Whole Life/Life Cycle Costing During the Design Stage of a Construction Project: A Qualitative Review

Whole Life/Life Cycle Costing During the Design Stage of a Construction Project: A Qualitative Review

Daniel Clarke-Hagan (Institute of Technology Sligo, Sligo, Ireland), Michael Curran (Queen's University, Belfast, UK), John Spillane (University of Limerick, Limerick, Ireland) and Mary-Catherine Greene (Glenveagh Properties Plc., Ireland)
DOI: 10.4018/IJDIBE.2020070103

Abstract

The calculations of life cycle costs (LCC) and whole life costs (WLC) are important tools in the life cycle of a project. The aim of this research is to examine life cycle costing, whole life costing, and the possible advantages and disadvantages to their introduction and use. A qualitative methodology encompassing an in-depth literature review, interviews, and qualitative analysis using mind mapping software, this research is important as it can add to the industry's understanding of the design process. It highlights reasons for the success or failure of a construction project, in terms of sustainability at the design stage. Results indicate that the researched topics had many advantages but also had inherent disadvantages. It is found that the potential advantages outweighed disadvantages, but uptake within industry is still slow and that better promotion and their benefits to sustainability, the environment, society, and the industry are required.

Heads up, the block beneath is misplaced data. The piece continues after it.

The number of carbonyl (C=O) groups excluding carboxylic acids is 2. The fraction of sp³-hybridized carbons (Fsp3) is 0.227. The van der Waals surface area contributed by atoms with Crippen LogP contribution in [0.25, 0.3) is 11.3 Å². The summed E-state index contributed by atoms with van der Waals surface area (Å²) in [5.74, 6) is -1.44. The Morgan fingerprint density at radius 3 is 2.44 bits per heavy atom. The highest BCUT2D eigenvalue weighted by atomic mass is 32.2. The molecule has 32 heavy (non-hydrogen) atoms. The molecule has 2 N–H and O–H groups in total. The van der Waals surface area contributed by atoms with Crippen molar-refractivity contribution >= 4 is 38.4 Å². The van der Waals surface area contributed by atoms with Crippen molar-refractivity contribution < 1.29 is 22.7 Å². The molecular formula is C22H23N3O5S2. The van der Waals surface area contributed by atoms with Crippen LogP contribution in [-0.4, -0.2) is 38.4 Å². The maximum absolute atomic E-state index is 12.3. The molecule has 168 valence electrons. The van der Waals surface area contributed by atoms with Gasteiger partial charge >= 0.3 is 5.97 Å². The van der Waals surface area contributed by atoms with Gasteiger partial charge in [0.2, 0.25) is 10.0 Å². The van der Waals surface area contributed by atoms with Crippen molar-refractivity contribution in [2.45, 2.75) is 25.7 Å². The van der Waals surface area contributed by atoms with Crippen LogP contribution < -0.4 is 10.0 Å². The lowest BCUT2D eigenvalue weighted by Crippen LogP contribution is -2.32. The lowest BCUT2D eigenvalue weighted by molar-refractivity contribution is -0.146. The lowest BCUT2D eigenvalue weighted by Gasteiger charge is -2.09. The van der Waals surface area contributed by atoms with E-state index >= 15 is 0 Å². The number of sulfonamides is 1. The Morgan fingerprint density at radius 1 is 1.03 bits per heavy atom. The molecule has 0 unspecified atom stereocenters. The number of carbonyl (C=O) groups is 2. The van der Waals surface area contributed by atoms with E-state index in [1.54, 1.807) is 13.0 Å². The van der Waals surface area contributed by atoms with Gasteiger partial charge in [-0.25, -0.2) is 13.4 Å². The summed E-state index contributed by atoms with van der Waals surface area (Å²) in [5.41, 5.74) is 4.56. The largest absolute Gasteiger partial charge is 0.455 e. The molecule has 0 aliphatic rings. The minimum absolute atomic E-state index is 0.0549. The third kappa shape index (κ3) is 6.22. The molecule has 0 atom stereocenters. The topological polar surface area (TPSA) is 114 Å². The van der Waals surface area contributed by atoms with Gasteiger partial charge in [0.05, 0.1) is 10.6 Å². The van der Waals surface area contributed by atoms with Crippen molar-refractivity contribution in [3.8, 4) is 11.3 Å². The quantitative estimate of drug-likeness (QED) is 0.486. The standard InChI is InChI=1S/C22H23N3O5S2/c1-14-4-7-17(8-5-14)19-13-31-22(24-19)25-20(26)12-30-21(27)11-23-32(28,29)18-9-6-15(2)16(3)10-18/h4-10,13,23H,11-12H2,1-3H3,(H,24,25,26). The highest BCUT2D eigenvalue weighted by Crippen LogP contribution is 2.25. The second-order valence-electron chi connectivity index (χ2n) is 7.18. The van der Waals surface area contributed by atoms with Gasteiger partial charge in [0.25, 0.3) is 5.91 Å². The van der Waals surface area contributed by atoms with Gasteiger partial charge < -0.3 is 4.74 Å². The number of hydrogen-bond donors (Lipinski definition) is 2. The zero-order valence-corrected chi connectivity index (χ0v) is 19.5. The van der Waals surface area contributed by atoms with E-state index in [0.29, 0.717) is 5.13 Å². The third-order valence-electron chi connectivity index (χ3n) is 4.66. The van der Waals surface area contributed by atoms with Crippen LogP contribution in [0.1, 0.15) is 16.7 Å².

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Methodology

Three tiers of research were sequentially carried out for this paper; an in depth literature review, two semi structured interviews and a focus group were held with industry professionals and qualitative analysis. The information gathered through the literature review is enhanced by the gathering and interpretation of further results from the Qualitative analysis. The semi structured format was chosen as it was felt it was the best way to elicit as much relevant information as possible as one question can lead to another and gives the interviewee an opportunity to provide as much information as possible and freely express their thoughts and opinions. All interviews were anonymous and nothing would be included to identify practice or employee. Results from the interviews / focus group were then inputted into qualitative mapping software to be analysed. This allows the unstructured information gathered to be mapped, structured and documented in a way that shows relationships between clusters in the data. The software used is Decision Explorer by Banxia

Figure 1.

Research Methodology Flowchart (Author, 2020) Source: Author

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Qualitative Analysis And Results

The interviews and focus group took place over a number of days with Architectural practices and their employees in the island of Ireland.

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